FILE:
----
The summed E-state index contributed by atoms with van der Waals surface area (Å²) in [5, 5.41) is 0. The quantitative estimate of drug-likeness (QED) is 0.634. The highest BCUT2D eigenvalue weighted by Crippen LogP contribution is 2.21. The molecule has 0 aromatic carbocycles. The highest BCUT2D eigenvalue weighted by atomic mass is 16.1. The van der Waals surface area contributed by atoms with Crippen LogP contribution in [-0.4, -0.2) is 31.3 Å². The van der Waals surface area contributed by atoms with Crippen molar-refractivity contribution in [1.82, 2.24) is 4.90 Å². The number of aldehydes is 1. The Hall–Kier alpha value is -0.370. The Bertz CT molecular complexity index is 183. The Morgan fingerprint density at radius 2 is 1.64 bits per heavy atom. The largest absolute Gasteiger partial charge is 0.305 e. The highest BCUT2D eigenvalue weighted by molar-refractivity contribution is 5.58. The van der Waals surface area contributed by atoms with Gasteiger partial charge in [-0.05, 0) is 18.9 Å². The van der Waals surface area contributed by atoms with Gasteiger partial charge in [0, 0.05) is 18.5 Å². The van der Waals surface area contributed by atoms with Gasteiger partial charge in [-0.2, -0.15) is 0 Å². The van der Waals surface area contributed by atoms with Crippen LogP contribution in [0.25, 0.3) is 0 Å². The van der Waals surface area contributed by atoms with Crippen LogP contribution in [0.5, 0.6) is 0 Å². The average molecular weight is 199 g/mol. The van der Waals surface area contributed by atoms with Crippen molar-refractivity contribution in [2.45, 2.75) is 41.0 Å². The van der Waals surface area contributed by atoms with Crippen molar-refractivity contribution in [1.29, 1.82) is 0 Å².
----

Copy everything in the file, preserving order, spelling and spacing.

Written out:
The summed E-state index contributed by atoms with van der Waals surface area (Å²) in [5, 5.41) is 0. The quantitative estimate of drug-likeness (QED) is 0.634. The highest BCUT2D eigenvalue weighted by Crippen LogP contribution is 2.21. The molecule has 0 aromatic carbocycles. The highest BCUT2D eigenvalue weighted by atomic mass is 16.1. The van der Waals surface area contributed by atoms with Crippen LogP contribution in [-0.4, -0.2) is 31.3 Å². The van der Waals surface area contributed by atoms with Crippen molar-refractivity contribution in [1.82, 2.24) is 4.90 Å². The number of aldehydes is 1. The Hall–Kier alpha value is -0.370. The Bertz CT molecular complexity index is 183. The Morgan fingerprint density at radius 2 is 1.64 bits per heavy atom. The largest absolute Gasteiger partial charge is 0.305 e. The highest BCUT2D eigenvalue weighted by molar-refractivity contribution is 5.58. The van der Waals surface area contributed by atoms with Gasteiger partial charge in [-0.05, 0) is 18.9 Å². The van der Waals surface area contributed by atoms with Gasteiger partial charge in [0, 0.05) is 18.5 Å². The van der Waals surface area contributed by atoms with Gasteiger partial charge in [-0.2, -0.15) is 0 Å². The van der Waals surface area contributed by atoms with Crippen LogP contribution in [0.25, 0.3) is 0 Å². The van der Waals surface area contributed by atoms with Crippen LogP contribution in [0.5, 0.6) is 0 Å². The average molecular weight is 199 g/mol. The van der Waals surface area contributed by atoms with Crippen molar-refractivity contribution in [2.45, 2.75) is 41.0 Å². The van der Waals surface area contributed by atoms with Crippen molar-refractivity contribution in [1.29, 1.82) is 0 Å².